Who Gets Hurts the Most?
Of home improvement injuries, over 70 percent involved men. When it came to the generations, however, the distribution was closer. Baby boomers made up 36 percent of home improvement injuries, and millennials made up only slightly more than Gen Xers. But when we broke down each generation by the tool that caused an injury, we found some greater differences.
Ladder-related injuries ranked fourth for millennials, second for Gen Xers, and first for baby boomers. This doesn’t necessarily mean baby boomers use ladders more or fall from them more often, though.
The most recent study done to investigate the effect of age on ladder injuries found older people are simply more vulnerable after falling from ladders, and their injuries can be more severe than for younger people, even if they fall from lower heights.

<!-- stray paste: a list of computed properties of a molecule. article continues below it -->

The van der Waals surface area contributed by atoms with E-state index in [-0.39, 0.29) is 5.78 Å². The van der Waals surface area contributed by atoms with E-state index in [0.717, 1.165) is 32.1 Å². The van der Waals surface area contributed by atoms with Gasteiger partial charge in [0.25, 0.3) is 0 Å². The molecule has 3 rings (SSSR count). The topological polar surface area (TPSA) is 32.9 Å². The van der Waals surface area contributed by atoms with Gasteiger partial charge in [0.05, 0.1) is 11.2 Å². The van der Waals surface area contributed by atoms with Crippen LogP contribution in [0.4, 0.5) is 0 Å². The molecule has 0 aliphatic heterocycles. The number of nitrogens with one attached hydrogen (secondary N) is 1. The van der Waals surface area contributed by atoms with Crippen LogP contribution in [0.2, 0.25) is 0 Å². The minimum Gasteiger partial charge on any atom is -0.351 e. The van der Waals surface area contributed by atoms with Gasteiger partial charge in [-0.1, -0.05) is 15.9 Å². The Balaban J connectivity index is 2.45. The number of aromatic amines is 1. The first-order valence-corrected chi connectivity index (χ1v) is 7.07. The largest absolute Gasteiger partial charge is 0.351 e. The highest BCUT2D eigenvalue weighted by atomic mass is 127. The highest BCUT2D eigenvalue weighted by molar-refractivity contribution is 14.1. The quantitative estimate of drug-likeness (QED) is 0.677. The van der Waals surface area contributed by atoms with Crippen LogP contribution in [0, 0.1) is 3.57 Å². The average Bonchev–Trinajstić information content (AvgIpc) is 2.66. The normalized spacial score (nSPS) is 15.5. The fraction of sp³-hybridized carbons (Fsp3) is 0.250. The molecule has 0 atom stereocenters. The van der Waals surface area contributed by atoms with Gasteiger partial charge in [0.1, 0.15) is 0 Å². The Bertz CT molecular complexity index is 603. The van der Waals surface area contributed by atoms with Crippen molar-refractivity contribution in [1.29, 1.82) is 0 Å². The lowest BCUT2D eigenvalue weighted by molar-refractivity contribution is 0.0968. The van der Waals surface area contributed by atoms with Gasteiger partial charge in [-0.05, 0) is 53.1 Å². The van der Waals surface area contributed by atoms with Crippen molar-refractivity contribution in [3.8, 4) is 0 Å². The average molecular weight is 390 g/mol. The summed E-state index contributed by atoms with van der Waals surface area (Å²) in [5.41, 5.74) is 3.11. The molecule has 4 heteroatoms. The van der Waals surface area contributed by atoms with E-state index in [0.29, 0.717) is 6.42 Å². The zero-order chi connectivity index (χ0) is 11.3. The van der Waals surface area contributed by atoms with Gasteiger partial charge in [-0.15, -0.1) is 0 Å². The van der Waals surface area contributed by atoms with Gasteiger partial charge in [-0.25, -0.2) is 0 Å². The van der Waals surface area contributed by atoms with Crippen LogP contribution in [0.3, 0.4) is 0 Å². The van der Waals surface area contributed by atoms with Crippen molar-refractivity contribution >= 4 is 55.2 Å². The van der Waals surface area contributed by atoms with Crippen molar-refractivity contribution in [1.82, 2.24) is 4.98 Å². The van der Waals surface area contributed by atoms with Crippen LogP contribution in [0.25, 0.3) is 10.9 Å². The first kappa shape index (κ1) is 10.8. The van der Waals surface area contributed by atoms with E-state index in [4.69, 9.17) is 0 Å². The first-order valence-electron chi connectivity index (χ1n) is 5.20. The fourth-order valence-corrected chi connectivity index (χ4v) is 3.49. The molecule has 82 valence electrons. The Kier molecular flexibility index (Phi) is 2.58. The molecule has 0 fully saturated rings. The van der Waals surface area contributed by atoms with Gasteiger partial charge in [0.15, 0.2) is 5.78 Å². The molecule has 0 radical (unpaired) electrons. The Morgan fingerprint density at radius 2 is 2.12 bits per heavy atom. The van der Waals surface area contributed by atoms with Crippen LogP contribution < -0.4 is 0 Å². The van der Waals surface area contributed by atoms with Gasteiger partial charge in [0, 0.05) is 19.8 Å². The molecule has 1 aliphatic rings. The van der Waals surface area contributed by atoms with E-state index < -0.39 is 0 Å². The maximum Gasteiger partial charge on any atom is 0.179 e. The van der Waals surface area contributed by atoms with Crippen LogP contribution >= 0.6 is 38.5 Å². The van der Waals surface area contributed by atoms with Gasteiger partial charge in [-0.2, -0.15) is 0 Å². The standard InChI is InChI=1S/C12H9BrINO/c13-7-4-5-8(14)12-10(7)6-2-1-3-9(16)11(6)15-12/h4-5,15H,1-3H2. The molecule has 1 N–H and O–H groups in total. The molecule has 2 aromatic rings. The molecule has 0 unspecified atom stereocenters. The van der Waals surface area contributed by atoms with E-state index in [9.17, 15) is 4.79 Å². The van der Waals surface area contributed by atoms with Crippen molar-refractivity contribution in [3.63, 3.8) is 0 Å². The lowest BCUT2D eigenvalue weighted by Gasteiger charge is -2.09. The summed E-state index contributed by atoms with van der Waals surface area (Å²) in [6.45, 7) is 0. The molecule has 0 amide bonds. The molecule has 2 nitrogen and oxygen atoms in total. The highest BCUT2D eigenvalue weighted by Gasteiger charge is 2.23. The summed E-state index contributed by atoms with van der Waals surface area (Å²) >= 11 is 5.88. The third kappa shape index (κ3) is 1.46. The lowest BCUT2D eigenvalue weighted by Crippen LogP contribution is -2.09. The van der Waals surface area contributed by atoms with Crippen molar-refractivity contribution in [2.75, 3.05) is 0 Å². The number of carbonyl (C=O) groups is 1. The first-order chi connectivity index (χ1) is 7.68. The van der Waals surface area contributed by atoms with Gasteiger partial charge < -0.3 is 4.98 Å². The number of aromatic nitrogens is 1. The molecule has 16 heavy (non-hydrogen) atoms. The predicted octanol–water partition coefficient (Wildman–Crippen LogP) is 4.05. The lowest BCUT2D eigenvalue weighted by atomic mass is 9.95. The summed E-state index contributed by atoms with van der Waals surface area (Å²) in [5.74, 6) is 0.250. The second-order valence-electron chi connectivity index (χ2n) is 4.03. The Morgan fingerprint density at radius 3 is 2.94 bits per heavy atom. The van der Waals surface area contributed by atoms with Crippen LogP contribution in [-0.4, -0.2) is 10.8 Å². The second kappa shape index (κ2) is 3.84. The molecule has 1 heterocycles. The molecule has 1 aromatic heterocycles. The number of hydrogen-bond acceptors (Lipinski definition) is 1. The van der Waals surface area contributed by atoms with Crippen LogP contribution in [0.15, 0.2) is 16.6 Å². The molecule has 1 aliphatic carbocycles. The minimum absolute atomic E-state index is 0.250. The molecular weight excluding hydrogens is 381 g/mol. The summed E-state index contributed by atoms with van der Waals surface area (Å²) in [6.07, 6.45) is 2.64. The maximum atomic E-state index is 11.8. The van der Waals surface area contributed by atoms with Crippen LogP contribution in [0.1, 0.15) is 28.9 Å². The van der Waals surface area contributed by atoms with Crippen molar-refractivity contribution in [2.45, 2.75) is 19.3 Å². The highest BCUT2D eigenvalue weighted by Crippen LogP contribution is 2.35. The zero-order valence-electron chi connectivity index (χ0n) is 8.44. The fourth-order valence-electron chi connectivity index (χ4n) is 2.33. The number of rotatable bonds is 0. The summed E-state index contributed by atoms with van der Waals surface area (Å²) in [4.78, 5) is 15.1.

Take Precautions, Prevent Injuries
Home improvement projects can be fun – a way to relieve stress, channel your creative side, or be a source of accomplishment. But the tools involved can be dangerous equipment and land you in the emergency room with serious injuries. Even trained professionals run the risk of injuring themselves.
To prevent serious injury, it’s vital to take extra precautions when using any tools while working on home improvement projects. If you’re taking the job into your own hands, use items found around your house to hold nails in place while hammering. Make sure ladders are set on solid, leveled ground, and take the climb slowly, so no steps are missed. Always use protective gear. Whether it’s gloves for your fingers and hands or goggles for your eyes, every layer helps.